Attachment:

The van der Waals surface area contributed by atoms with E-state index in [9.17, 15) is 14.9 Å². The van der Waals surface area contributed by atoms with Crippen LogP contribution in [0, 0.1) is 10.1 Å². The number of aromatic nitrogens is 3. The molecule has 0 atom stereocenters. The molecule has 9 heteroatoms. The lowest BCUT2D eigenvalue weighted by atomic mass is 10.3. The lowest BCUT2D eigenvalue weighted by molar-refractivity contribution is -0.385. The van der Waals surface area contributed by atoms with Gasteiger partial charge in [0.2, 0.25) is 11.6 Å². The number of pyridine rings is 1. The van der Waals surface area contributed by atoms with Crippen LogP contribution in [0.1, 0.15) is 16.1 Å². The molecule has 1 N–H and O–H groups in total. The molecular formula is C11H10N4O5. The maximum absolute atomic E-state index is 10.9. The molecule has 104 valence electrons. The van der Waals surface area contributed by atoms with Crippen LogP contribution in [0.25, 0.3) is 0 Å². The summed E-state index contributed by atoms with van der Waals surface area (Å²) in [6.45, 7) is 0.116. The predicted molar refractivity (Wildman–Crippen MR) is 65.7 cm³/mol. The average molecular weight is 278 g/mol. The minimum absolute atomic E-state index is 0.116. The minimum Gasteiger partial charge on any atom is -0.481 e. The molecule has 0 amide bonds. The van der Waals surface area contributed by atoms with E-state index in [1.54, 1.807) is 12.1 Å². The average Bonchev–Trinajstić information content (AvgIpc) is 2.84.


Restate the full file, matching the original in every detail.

The van der Waals surface area contributed by atoms with E-state index in [9.17, 15) is 14.9 Å². The van der Waals surface area contributed by atoms with Crippen LogP contribution in [0, 0.1) is 10.1 Å². The number of aromatic nitrogens is 3. The molecule has 0 atom stereocenters. The molecule has 9 heteroatoms. The lowest BCUT2D eigenvalue weighted by atomic mass is 10.3. The lowest BCUT2D eigenvalue weighted by molar-refractivity contribution is -0.385. The van der Waals surface area contributed by atoms with Gasteiger partial charge in [0.2, 0.25) is 11.6 Å². The number of pyridine rings is 1. The van der Waals surface area contributed by atoms with Crippen LogP contribution in [0.1, 0.15) is 16.1 Å². The molecule has 1 N–H and O–H groups in total. The molecular formula is C11H10N4O5. The maximum absolute atomic E-state index is 10.9. The molecule has 104 valence electrons. The van der Waals surface area contributed by atoms with Crippen LogP contribution in [0.25, 0.3) is 0 Å². The summed E-state index contributed by atoms with van der Waals surface area (Å²) in [6.45, 7) is 0.116. The predicted molar refractivity (Wildman–Crippen MR) is 65.7 cm³/mol. The average molecular weight is 278 g/mol. The minimum absolute atomic E-state index is 0.116. The minimum Gasteiger partial charge on any atom is -0.481 e. The molecule has 0 amide bonds. The van der Waals surface area contributed by atoms with E-state index in [1.54, 1.807) is 12.1 Å². The average Bonchev–Trinajstić information content (AvgIpc) is 2.84.